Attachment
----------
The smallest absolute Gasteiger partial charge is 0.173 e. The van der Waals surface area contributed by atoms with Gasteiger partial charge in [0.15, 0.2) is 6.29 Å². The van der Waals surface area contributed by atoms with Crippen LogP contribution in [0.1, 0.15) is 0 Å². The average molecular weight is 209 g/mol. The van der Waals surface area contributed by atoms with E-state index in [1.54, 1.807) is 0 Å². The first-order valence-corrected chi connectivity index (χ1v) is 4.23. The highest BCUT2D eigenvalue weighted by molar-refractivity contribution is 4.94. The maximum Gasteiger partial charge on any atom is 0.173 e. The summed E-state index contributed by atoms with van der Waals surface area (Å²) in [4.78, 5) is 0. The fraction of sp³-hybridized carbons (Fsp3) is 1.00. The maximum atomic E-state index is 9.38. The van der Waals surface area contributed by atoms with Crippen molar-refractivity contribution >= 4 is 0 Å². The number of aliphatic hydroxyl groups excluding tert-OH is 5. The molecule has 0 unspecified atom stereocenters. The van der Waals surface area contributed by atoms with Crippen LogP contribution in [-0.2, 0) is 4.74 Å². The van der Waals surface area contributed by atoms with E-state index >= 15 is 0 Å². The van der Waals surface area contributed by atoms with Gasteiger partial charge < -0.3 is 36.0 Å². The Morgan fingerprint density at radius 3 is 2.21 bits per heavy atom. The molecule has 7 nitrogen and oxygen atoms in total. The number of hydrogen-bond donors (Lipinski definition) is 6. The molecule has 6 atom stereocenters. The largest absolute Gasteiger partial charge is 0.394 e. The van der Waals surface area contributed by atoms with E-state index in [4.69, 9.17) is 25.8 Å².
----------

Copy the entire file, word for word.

The smallest absolute Gasteiger partial charge is 0.173 e. The van der Waals surface area contributed by atoms with Gasteiger partial charge in [0.15, 0.2) is 6.29 Å². The van der Waals surface area contributed by atoms with Crippen LogP contribution in [0.1, 0.15) is 0 Å². The average molecular weight is 209 g/mol. The van der Waals surface area contributed by atoms with E-state index in [1.54, 1.807) is 0 Å². The first-order valence-corrected chi connectivity index (χ1v) is 4.23. The highest BCUT2D eigenvalue weighted by molar-refractivity contribution is 4.94. The maximum Gasteiger partial charge on any atom is 0.173 e. The summed E-state index contributed by atoms with van der Waals surface area (Å²) in [4.78, 5) is 0. The fraction of sp³-hybridized carbons (Fsp3) is 1.00. The maximum atomic E-state index is 9.38. The van der Waals surface area contributed by atoms with Crippen molar-refractivity contribution >= 4 is 0 Å². The number of aliphatic hydroxyl groups excluding tert-OH is 5. The molecule has 0 unspecified atom stereocenters. The van der Waals surface area contributed by atoms with Crippen LogP contribution in [-0.2, 0) is 4.74 Å². The van der Waals surface area contributed by atoms with E-state index >= 15 is 0 Å². The van der Waals surface area contributed by atoms with Gasteiger partial charge < -0.3 is 36.0 Å². The Morgan fingerprint density at radius 3 is 2.21 bits per heavy atom. The molecule has 7 nitrogen and oxygen atoms in total. The number of hydrogen-bond donors (Lipinski definition) is 6. The molecule has 6 atom stereocenters. The largest absolute Gasteiger partial charge is 0.394 e. The van der Waals surface area contributed by atoms with E-state index in [4.69, 9.17) is 25.8 Å².